Eviction orders

No lease? No problem. Tenants still have rights

By | Eviction orders, Evictions, Lease Agreement, Rental Housing Act

Rental housing legislation provides tenants with protection, whether or not there is a written lease

Landlords must follow the legal procedure for eviction. Know your rights as a tenant.

It’s not best practice, but it often happens that a landlord and tenant do not have a written lease agreement. In the digital age, when everything is captured online and on cell phones, it is understandable to assume this means there is no lease. However, the Rental Housing Act does not require a lease to be in writing, although it is strongly advised. A verbal agreement between the parties constitutes a lease agreement, even if that conversation consists of no more than a statement of the monthly rent and the amount of time the property may be occupied.

So when we talk about “no lease”, what we really mean is no written lease. And, although the tenant still has rights under the law, the absence of clarity surrounding the terms and conditions of the tenancy can lead to disputes and confusion. But it does not mean the eviction process is any less stringent.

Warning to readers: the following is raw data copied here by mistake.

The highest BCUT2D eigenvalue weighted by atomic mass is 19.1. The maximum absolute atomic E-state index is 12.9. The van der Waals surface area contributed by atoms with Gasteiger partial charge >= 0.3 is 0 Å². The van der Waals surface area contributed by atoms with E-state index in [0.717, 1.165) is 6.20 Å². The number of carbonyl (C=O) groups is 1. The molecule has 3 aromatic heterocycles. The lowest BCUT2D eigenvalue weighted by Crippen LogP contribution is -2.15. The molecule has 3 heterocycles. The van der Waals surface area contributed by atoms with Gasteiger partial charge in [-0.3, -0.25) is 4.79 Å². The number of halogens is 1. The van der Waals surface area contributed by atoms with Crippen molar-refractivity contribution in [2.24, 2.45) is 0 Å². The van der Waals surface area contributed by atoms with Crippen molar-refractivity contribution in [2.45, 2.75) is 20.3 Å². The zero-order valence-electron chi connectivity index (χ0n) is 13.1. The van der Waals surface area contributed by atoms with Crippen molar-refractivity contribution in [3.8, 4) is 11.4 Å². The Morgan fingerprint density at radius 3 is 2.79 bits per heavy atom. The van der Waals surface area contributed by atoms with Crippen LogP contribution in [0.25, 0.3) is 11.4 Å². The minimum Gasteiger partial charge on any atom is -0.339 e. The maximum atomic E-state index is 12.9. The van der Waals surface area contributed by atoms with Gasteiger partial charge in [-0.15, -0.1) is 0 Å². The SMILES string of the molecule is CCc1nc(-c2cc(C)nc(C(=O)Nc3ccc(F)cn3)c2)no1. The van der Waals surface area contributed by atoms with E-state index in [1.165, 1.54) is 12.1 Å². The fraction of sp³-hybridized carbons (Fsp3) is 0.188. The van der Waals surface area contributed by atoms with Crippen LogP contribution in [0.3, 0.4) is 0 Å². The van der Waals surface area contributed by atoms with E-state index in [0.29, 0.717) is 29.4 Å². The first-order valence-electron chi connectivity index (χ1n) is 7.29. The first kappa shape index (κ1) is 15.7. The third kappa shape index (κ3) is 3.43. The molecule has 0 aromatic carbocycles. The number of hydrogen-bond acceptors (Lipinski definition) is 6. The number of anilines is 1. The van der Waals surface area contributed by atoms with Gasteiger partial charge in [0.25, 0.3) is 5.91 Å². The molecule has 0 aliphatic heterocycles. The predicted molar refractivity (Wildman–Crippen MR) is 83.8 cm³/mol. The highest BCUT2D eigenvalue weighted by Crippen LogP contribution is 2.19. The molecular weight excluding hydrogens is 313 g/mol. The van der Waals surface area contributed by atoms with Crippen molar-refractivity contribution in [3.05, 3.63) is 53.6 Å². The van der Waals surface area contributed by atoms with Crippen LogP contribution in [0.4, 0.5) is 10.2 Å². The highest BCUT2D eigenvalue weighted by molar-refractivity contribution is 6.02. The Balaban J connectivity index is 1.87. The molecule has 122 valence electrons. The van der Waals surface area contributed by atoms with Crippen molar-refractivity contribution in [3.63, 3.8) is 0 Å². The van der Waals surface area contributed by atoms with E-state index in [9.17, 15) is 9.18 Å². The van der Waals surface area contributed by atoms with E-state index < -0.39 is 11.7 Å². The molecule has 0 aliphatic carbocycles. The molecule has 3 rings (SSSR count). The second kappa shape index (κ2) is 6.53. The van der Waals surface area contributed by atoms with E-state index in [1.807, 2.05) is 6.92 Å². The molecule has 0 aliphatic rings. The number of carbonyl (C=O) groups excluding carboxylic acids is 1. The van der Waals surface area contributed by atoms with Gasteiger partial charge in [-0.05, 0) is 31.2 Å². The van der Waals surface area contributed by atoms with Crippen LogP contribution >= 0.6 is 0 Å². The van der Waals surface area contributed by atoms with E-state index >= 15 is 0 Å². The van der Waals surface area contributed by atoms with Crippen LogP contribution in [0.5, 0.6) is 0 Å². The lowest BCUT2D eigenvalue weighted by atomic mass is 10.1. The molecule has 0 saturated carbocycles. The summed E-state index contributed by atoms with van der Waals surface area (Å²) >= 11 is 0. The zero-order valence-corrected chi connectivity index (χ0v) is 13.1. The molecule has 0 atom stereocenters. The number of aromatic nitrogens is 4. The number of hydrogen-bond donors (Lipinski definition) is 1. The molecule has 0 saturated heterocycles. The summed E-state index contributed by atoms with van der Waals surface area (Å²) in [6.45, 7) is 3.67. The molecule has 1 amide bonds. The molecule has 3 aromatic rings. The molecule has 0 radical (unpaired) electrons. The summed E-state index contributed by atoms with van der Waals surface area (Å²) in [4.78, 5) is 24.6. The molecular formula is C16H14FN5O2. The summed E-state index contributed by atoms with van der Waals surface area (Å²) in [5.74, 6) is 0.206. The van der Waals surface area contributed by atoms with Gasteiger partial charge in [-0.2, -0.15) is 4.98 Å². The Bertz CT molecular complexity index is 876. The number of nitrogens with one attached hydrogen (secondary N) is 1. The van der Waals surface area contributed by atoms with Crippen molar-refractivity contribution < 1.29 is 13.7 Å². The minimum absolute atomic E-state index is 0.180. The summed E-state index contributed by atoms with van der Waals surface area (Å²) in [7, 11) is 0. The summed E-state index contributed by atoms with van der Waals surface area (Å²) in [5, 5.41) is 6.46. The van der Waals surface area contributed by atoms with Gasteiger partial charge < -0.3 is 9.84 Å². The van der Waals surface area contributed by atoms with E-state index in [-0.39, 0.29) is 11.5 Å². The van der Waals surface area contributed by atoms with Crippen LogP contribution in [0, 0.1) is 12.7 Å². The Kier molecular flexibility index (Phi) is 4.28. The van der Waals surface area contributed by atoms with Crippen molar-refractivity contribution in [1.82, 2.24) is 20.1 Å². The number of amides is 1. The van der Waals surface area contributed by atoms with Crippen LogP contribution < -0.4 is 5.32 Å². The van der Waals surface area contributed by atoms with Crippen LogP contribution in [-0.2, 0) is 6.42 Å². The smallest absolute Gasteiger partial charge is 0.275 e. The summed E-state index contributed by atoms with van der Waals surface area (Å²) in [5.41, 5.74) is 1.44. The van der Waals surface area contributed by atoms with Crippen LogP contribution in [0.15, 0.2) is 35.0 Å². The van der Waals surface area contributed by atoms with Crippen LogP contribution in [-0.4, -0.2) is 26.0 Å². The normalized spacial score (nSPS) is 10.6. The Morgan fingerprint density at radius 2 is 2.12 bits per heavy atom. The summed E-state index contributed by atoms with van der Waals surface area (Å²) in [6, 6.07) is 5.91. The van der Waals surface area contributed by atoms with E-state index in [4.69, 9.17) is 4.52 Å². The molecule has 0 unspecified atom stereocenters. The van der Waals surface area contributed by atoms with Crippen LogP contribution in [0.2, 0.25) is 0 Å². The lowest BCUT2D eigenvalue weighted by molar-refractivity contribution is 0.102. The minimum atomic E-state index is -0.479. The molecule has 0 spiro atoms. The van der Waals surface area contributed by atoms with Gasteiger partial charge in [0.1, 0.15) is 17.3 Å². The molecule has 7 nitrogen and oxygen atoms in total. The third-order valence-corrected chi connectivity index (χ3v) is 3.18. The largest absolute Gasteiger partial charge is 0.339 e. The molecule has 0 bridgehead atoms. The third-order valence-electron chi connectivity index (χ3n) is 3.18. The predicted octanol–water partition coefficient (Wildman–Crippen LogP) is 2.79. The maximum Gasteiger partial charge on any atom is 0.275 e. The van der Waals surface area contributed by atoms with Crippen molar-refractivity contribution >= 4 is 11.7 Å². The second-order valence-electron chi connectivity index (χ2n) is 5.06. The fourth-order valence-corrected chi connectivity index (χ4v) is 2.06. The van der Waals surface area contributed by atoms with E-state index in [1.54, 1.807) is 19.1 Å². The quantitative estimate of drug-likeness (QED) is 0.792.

One reason why a tenant might not have a lease

There are two scenarios in which the tenant might not have a written rental agreement, and the eviction process is slightly different in each case. The first is where the landlord and tenant have agreed the terms of the occupancy informally, and perhaps shaken hands on the deal. They may be friends or family members with a harmonious enough relationship to consider a legal document unnecessary, or the property may be a cottage in the garden of a homeowner who takes an informal approach to letting it out. This won’t be permitted for much longer, as we will come on to, but at present it is not uncommon.

Another reason for no lease

The second scenario is where a lease has expired, but the tenant has the landlord’s permission to remain in the property on a month-to-month basis. In some countries this is called a “tenant-at-will”. This might occur because a tenant has purchased a property and is waiting on an entry date; or the property owner is planning to sell and does not want to commit to a lengthy lease period but is happy for the tenant to occupy the property while seeking alternative accommodation. Or there may be minor breaches to the lease that are not serious enough to cause the landlord to evict but nonetheless they do not wish to renew the lease. The tenant may be allowed a few extra months on a month-to-month basis to avoid homelessness while seeking alternative accommodation.

Implied leases